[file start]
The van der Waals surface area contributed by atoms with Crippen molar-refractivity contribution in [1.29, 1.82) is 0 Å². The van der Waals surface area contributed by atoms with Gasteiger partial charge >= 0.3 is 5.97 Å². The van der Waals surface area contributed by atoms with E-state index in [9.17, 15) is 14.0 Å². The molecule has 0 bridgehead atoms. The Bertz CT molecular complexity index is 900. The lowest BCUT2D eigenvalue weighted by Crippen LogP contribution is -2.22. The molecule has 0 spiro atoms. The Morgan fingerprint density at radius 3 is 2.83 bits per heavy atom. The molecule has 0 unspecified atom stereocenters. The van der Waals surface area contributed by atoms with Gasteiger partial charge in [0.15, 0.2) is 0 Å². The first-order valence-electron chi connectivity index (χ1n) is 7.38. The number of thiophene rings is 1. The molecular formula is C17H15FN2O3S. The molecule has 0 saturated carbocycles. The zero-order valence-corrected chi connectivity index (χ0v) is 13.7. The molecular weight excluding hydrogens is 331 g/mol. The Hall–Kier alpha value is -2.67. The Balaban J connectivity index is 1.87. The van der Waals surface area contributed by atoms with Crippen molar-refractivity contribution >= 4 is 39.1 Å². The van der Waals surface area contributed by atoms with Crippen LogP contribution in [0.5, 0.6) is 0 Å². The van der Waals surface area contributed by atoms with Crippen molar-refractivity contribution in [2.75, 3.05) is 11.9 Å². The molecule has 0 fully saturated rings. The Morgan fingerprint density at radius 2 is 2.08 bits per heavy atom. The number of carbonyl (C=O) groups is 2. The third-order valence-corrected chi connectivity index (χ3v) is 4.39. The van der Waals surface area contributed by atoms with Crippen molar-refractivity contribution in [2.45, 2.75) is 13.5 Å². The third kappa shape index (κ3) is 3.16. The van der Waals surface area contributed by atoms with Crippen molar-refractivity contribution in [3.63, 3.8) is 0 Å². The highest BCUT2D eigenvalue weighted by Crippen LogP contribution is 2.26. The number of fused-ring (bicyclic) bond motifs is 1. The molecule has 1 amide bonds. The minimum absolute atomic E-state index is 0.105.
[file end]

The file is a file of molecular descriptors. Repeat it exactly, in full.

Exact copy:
The van der Waals surface area contributed by atoms with Crippen molar-refractivity contribution in [1.29, 1.82) is 0 Å². The van der Waals surface area contributed by atoms with Gasteiger partial charge >= 0.3 is 5.97 Å². The van der Waals surface area contributed by atoms with E-state index in [9.17, 15) is 14.0 Å². The molecule has 0 bridgehead atoms. The Bertz CT molecular complexity index is 900. The lowest BCUT2D eigenvalue weighted by Crippen LogP contribution is -2.22. The molecule has 0 spiro atoms. The Morgan fingerprint density at radius 3 is 2.83 bits per heavy atom. The molecule has 0 unspecified atom stereocenters. The van der Waals surface area contributed by atoms with Gasteiger partial charge in [0.15, 0.2) is 0 Å². The first-order valence-electron chi connectivity index (χ1n) is 7.38. The number of thiophene rings is 1. The molecular formula is C17H15FN2O3S. The molecule has 0 saturated carbocycles. The zero-order valence-corrected chi connectivity index (χ0v) is 13.7. The molecular weight excluding hydrogens is 331 g/mol. The Hall–Kier alpha value is -2.67. The Balaban J connectivity index is 1.87. The van der Waals surface area contributed by atoms with Crippen molar-refractivity contribution >= 4 is 39.1 Å². The van der Waals surface area contributed by atoms with Crippen LogP contribution in [0.5, 0.6) is 0 Å². The van der Waals surface area contributed by atoms with Crippen molar-refractivity contribution in [2.75, 3.05) is 11.9 Å². The molecule has 0 fully saturated rings. The Morgan fingerprint density at radius 2 is 2.08 bits per heavy atom. The number of carbonyl (C=O) groups is 2. The third-order valence-corrected chi connectivity index (χ3v) is 4.39. The van der Waals surface area contributed by atoms with Crippen molar-refractivity contribution in [2.45, 2.75) is 13.5 Å². The third kappa shape index (κ3) is 3.16. The van der Waals surface area contributed by atoms with Crippen molar-refractivity contribution in [3.63, 3.8) is 0 Å². The highest BCUT2D eigenvalue weighted by Crippen LogP contribution is 2.26. The number of fused-ring (bicyclic) bond motifs is 1. The molecule has 1 amide bonds. The minimum absolute atomic E-state index is 0.105.